10 of 10 thought this review was well written
Pink Floyd- Wish You Were Here
The ‘pioneers’ of psychedelic rock made a mark on the face of musical history with this album. This tribute to their former frontman and fallen friend, Syd Barrett, is filled with beautiful acoustic guitar melodies, stunning synthesizers, a tight rhythm section, and soothing vocals that will (if you have them) leave your groins numb. You’ve probably heard the story behind the album already. While they were in the studio, Syd paid them an uninvited visit. He was in such poor mental and physical condition that without knowing who he was, David Gilmour asked him to leave. Roger Waters heard them, and burst into tears. This became the inspiration for the two-part epic of the album, Shine On You Crazy Diamond. This mind-blowing album is nothing short of amazing.
Roger Waters- Bass, Vocals
David Gilmour- Guitars, Vocals
Richard Wright- Keyboards
Nick Mason- Percussion
Dick Parry- Tenor Saxophone (only on “Shine on")
• This 5 song masterpiece kicks off with Shine On You Crazy Diamond
. This song is broken into two parts, the alpha and omega of the album. We’ll start with parts I-VII. This song is purely amazing, and is one of my favorite songs of all time. It starts with a hypnotizing keyboard playing some calm, beautiful lines courtesy of Rick Wright. After a couple minutes of the mesmerizing keyboards that put you deep into your subconscious, (meaning you feel like you’re in a different world) the four note, catchy as hell, salvo that sets the mood for Gilmour’s spectacular guitar melodies. The guitar alone is reason to love this song. It is gorgeous. His salvos are filled with chromatic runs, hammer-on’s, pull offs, and beautiful bends that make his Stratocaster scream. This solo would probably make Eric Clapton cry, it’s so amazing.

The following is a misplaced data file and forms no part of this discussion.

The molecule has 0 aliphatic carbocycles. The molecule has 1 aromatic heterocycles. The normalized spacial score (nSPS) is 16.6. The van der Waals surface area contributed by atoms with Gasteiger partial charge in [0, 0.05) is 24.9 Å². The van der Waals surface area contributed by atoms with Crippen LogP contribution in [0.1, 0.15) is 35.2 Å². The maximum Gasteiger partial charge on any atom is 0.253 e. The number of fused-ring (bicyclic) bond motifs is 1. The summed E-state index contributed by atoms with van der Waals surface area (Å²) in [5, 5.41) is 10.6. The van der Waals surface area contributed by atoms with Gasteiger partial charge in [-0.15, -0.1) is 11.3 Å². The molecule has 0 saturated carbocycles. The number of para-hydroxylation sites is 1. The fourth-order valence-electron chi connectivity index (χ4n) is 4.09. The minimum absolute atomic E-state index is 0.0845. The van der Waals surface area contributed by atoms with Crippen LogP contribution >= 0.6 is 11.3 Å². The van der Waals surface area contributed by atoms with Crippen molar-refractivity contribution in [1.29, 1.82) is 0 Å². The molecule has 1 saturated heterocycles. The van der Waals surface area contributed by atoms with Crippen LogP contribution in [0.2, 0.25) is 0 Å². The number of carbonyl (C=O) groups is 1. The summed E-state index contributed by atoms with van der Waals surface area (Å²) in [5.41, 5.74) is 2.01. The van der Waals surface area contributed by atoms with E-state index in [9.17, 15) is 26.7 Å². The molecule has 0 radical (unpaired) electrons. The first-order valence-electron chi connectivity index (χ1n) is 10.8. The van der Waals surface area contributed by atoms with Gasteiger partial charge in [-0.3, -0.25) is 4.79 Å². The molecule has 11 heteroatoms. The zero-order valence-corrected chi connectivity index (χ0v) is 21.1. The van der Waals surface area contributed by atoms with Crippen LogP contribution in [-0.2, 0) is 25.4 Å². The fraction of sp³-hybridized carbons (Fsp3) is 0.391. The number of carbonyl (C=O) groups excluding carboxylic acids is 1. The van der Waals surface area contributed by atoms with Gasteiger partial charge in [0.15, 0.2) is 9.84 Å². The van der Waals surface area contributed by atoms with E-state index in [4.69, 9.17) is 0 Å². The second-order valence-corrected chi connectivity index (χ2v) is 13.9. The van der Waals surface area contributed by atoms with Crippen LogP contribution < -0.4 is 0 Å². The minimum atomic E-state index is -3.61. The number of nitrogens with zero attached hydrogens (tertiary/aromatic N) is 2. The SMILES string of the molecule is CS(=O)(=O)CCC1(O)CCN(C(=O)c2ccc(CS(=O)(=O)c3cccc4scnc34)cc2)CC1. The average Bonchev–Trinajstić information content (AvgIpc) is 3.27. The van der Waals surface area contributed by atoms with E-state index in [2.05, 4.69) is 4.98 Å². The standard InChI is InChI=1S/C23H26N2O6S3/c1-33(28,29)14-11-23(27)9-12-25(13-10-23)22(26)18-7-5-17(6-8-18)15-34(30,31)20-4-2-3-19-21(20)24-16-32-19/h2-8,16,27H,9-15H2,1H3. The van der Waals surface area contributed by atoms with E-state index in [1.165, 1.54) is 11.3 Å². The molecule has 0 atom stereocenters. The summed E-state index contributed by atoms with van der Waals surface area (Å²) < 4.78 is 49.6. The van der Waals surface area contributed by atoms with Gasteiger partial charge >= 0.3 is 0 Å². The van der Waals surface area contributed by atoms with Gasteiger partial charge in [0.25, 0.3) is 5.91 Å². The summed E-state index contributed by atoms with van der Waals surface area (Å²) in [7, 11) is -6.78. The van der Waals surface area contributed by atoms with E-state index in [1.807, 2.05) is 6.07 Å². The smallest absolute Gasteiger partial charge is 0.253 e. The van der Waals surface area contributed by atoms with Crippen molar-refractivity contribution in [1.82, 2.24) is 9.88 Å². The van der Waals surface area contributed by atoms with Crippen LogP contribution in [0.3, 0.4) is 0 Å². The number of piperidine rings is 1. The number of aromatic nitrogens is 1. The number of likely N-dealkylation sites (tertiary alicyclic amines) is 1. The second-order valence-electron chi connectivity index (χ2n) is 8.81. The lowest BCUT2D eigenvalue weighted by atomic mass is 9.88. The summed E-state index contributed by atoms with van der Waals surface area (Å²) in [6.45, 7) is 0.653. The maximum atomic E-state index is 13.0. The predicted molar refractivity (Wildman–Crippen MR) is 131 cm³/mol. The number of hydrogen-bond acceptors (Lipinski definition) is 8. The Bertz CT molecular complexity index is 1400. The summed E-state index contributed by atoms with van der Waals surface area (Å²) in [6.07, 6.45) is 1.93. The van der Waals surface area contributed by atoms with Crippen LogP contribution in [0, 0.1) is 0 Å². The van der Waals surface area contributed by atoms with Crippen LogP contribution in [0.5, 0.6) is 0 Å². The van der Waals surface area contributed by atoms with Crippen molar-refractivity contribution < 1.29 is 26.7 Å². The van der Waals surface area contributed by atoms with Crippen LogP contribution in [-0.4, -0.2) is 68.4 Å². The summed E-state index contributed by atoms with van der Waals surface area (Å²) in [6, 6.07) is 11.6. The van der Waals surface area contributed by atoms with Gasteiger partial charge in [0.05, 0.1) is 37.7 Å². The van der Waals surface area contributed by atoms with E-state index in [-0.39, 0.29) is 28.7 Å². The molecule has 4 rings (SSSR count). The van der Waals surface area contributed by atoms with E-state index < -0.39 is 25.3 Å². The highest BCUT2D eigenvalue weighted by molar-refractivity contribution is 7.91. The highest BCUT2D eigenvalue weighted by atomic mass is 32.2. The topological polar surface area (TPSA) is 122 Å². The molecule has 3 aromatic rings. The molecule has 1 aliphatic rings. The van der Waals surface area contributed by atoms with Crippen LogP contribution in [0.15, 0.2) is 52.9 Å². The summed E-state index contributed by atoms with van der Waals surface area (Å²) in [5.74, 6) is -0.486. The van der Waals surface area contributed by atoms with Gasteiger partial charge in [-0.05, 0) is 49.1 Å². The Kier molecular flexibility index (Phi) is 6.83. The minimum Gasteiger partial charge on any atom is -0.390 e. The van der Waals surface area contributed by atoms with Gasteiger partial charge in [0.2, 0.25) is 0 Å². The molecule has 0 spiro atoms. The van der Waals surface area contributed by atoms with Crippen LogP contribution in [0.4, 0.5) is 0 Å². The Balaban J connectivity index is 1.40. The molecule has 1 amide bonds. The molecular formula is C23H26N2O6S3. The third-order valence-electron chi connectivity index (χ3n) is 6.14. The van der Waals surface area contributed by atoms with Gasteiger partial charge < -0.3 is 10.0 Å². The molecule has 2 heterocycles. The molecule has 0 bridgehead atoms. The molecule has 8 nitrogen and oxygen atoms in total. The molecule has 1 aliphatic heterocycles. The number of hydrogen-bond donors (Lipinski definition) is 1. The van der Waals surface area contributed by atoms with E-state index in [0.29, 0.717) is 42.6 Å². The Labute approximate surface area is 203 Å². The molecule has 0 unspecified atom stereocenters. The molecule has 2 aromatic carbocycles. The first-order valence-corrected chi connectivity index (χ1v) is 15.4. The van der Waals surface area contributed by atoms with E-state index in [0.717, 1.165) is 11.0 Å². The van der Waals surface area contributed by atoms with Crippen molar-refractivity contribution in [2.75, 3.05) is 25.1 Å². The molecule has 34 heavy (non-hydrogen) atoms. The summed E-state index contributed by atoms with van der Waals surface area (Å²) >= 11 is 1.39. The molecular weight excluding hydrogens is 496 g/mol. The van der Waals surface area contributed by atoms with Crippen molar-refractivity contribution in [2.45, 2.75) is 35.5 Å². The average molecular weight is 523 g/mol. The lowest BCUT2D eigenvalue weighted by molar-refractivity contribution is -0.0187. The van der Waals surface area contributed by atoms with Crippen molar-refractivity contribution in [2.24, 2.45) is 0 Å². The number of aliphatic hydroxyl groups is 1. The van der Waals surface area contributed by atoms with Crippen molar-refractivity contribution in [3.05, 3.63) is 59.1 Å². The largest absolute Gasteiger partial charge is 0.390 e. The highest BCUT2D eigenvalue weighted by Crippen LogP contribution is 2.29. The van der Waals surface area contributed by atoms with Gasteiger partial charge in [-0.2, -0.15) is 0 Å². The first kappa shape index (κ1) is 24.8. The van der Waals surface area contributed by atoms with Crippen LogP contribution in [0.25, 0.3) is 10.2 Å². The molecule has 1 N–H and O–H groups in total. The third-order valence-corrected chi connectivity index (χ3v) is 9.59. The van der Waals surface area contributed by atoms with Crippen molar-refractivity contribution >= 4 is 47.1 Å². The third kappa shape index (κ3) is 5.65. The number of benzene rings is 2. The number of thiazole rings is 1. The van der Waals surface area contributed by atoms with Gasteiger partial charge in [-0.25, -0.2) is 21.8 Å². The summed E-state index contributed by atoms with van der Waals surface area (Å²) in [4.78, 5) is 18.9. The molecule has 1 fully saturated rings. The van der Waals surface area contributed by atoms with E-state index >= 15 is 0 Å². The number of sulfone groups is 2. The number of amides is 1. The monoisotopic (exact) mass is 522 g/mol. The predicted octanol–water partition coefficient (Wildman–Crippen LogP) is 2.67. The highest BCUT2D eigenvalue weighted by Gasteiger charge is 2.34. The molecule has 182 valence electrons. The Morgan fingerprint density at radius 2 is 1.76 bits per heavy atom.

After a few minutes of guitar orgasms, the rhythm section subtly comes in to lift the song up. Gilmour is still wailing as the song soars up to another height. The solo lasts about another 2 minutes before the melodies start to fade out. Rick keeps the flow of the song with some more hypnotic keys. After the keyboards do their thing, just before the seven-minute mark, Roger Waters begins to sing. The homage to Syd Barrett is carried by his voice, and a track of Syd laughing just as the voices begin. Between each line, Waters and a background singer chant the title. The ‘chorus’ is a lightly faster paced tribute with Roger’s lyrics waving a clock in your eyes. After another guitar interlude, verse, and chorus, Dick Parry comes in with the sax.
The sax solo is a beautiful, jazzy piece of music. Being a saxophonist, I can tell you that Dick Parry manhandles his Tenor Sax with aplomb, running up and down scales, jumping through keys and giving the overall mood of the song a nice, jazzy lift. After the sax solo, for about a minute, the guitar and drums duke it out within a slow groove. The vocals come back in with indirect tales of Syd’s mental illness. After the beautiful verse and chorus, they give the final verse and chorus with such emotion, that you could break down listening to this song. The keyboards end this 13 minute epic.
is, much like its older brother, a very cool song, with more numbing guitar melodies and chilling vocals. The overall feel of the song is darker, as the guitar melodies are somewhat more depressing and will send shivers down your spine. This is a very well executed continuation of the first parts, but I still seem to like the first better.
• The album moves into a haunting, dark stage with Welcome to the Machine